Finally, we come to the booth. Darrell Waltrip seems to run the show up there even though he’s not the play-by-play man. He seems to have cutoff power over both Joy and McReynolds, and I simply don’t think that he should wield that authority. This power grab can adversely affect the telecasts at times.
Also of note is the irregular usage of the English language. One Twitter user told Waltrip that they needed grammar lessons (ouch!). Waltrip simply replied that “We aren’t what you’d call ‘slick’ TV announcers, just guys that love the sport.” I tend to agree with that notion, since it means that the coverage is more genuine, but some people do get annoyed with the improper usage of the English language. That doesn’t mean that I don’t want Waltrip’s Boogitys to go out the window, though. That has been played out for years.
That’s all for this week. Next weekend begins the split month, where NASCAR’s major series are all racing at different venues. The Sprint Cup Series will be at Pocono Raceway for the Gillette Fusion ProGlide 500 on Sunday. The ARCA Racing Series Presented by Re/MAX and Menards will serve as the main support Saturday afternoon.
The Nationwide Series will be back at Nashville Superspeedway Saturday night for the Federated Auto Parts 300. This race will see the debut of Vince Welch in the broadcast booth for ESPN. Currently, it is unclear as to how many races that Welch will do from the booth this season.
Meanwhile, the Camping World Truck Series will be at Texas Motor Speedway Friday night for the WinStar World Casino 400k, the main support race for the Izod IndyCar Series Firestone 550k. Here are your listings for this upcoming weekend.
Friday, June 4
Saturday, June 5
Sunday, June 6
I will provide critiques of the Sprint Cup, Nationwide, and Camping World Truck Series events in next week’s edition of Talking NASCAR TV here at Frontstretch.com. I will cover the tape-delayed Messina Wildlife Animal Stopper 200 for the ARCA Racing Series Presented by Re/MAX and Menards in next week’s edition of the Critic’s Annex, only available in the Frontstretch Newsletter. Also, don’t forget, in this week’s edition of the Critic’s Annex, I will be covering Carb Day from Indianapolis, and the Freedom 100 in particular.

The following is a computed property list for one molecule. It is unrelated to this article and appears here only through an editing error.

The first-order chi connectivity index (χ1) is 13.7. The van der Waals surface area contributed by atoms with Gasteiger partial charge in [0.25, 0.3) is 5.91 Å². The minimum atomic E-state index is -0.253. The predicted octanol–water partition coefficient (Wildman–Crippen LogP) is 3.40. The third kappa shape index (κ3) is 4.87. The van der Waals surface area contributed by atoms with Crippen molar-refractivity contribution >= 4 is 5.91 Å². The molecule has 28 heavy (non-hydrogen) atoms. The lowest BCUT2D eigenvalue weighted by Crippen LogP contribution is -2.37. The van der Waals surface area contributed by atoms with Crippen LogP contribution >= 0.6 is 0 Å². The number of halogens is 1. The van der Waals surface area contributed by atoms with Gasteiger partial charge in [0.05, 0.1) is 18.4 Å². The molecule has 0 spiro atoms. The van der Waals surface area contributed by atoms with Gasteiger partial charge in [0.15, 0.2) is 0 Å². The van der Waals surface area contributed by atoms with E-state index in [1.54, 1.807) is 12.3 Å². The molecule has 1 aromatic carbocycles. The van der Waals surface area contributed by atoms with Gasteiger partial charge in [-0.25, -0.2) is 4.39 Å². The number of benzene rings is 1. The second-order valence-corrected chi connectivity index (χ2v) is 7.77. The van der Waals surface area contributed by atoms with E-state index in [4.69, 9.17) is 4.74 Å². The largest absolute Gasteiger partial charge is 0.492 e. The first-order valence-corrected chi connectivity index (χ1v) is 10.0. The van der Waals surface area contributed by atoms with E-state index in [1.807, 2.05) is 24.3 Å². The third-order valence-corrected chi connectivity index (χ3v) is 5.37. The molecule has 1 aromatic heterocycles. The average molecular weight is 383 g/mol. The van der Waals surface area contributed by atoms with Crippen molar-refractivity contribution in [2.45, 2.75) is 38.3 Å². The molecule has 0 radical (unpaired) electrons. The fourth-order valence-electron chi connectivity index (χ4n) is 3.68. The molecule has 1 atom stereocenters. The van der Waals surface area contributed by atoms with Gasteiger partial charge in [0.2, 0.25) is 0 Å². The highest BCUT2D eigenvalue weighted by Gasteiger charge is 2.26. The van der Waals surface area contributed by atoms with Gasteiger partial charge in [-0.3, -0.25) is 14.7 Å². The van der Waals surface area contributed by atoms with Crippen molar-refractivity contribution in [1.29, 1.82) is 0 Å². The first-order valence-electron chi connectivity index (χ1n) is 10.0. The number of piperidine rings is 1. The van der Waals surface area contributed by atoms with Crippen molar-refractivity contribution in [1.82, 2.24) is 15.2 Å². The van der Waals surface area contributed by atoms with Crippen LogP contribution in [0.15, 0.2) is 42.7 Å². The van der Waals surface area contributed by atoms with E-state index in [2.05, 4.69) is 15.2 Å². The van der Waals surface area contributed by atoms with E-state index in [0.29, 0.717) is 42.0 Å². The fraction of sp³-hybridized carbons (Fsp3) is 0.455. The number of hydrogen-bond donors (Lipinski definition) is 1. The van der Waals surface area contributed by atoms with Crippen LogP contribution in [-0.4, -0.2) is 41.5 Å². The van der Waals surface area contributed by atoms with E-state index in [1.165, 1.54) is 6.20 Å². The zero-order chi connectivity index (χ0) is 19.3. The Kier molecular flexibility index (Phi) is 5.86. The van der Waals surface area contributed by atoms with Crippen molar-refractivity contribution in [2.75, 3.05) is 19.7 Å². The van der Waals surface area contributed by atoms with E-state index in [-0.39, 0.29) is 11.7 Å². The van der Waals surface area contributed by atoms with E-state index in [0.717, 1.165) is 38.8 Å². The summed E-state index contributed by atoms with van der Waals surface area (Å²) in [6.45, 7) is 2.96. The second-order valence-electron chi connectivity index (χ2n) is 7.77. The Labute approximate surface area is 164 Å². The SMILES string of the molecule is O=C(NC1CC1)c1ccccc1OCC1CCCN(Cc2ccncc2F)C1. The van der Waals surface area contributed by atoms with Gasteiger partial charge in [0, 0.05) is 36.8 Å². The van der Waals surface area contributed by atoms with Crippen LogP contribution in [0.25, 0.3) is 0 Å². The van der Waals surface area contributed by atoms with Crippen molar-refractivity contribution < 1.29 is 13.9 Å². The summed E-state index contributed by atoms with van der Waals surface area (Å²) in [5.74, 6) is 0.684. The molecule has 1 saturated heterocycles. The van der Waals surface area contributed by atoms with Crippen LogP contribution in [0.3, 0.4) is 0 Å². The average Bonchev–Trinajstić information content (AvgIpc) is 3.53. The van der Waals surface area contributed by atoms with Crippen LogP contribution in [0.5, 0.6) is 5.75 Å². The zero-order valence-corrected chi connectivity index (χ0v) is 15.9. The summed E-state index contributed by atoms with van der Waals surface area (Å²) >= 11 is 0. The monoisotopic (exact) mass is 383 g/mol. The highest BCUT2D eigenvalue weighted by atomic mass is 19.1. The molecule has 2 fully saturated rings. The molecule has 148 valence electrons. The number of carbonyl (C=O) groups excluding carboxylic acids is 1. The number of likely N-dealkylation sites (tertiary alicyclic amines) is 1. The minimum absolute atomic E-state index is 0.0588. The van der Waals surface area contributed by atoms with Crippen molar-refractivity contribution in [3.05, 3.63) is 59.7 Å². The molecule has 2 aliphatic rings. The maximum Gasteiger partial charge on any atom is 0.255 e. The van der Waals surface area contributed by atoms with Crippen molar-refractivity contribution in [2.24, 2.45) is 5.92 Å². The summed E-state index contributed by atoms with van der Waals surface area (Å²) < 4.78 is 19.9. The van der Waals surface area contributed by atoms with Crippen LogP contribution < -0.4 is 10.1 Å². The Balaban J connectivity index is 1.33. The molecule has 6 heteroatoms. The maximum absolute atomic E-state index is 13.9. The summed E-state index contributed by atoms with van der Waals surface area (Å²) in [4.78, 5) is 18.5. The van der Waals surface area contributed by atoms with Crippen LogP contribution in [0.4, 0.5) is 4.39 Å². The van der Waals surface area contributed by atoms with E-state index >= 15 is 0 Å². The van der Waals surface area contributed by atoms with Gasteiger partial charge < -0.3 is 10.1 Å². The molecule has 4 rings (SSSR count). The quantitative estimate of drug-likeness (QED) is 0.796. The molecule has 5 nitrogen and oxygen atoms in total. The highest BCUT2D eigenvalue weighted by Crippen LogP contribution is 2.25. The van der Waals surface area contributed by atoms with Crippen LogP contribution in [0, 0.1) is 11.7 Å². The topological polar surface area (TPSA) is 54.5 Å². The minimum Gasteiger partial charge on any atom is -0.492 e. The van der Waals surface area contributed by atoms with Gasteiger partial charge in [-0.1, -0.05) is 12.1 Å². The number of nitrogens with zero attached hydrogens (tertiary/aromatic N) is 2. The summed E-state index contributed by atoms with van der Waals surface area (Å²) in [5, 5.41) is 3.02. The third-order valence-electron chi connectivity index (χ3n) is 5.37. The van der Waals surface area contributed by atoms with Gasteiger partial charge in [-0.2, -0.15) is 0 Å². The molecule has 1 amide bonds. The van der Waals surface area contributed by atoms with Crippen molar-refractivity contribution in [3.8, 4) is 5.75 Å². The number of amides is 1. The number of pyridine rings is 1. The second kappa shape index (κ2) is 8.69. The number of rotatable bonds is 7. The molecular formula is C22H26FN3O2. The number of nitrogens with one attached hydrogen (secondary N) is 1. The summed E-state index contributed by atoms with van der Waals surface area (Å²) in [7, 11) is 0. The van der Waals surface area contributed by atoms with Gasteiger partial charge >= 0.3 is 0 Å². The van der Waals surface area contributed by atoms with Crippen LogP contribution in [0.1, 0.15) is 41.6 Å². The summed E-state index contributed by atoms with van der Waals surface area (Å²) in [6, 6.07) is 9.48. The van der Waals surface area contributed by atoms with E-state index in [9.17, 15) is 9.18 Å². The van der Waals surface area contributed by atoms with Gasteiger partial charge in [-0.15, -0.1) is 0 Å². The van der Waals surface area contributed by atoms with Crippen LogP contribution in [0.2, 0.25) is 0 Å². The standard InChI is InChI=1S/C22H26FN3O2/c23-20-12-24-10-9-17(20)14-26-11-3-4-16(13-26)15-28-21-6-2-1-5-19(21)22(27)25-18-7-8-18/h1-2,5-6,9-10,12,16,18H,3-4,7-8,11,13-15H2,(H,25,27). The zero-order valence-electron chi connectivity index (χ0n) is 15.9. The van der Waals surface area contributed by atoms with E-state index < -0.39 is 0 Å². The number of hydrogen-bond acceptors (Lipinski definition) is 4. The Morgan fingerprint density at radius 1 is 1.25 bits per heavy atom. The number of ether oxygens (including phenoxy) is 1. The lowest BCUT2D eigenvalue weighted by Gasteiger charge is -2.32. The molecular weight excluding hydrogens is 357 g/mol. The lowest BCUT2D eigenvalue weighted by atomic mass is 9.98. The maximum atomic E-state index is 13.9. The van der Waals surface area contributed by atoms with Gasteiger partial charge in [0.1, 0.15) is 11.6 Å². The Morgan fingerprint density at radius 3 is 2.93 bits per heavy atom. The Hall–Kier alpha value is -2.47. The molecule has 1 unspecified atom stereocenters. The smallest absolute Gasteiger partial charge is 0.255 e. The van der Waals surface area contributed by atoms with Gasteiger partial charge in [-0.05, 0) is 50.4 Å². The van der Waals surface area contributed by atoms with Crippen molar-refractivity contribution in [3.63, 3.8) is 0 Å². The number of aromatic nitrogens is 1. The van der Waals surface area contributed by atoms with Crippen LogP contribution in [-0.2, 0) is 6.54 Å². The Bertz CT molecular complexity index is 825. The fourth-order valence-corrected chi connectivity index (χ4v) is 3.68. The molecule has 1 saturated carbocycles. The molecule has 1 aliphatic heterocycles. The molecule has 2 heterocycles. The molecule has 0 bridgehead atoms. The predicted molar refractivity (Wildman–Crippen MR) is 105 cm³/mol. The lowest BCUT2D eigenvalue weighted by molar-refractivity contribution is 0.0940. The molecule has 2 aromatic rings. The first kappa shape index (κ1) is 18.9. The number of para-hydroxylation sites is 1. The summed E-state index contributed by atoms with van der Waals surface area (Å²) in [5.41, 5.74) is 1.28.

If you have a gripe with me, or just want to say something about my critique, feel free to post in the comments below, or contact me through the email address provided on the website in my bio. Also, if you would like to follow me via Twitter, you can go to my Twitter page here. And if you would like to contact the SPEED Channel personally with an issue regarding their TV coverage from last weekend, please click on the following link:
As always, if you choose to contact the network by email, do so in a courteous manner. Network representatives are far more likely to respond to emails that ask questions politely rather than emails full of rants and vitriol.
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Was it my inattention, or did they miss the first two passes for the lead during the Indy 500? (The first because they were showing mid-pack action and the second because they were yapping about Danica Patrick. The third pass was shown because it happened during side-by-side coverage.)
Like you, I was puzzled and disapointed by their failure to follow-up on Sarah Fisher.
As far as the Sprint Cup coverage goes, I have one thing to note from the post-race coverage. I was a bit annoyed with their placement of the self-congratulatory “What a great season we’ve had on Fox” talk, which was right after the race ended. That’s the sort of thing that should be saved for the very end of the broadcast.
IMO commercials wouldn’t be so bad if they didn’t show 2 minutes of “Nascar on Fox” promo’s going to and 3 minutes of “side story no one cares about” coming out of commericals. I mean, we tune in to watch racing, not fluff.
Phil – do you email your columns to FOX as you encourage us to email them? Perhaps you should.
Nascar should not have a problem working out a split screen with advertisers, after running Digger along side at races. Makes you wonder.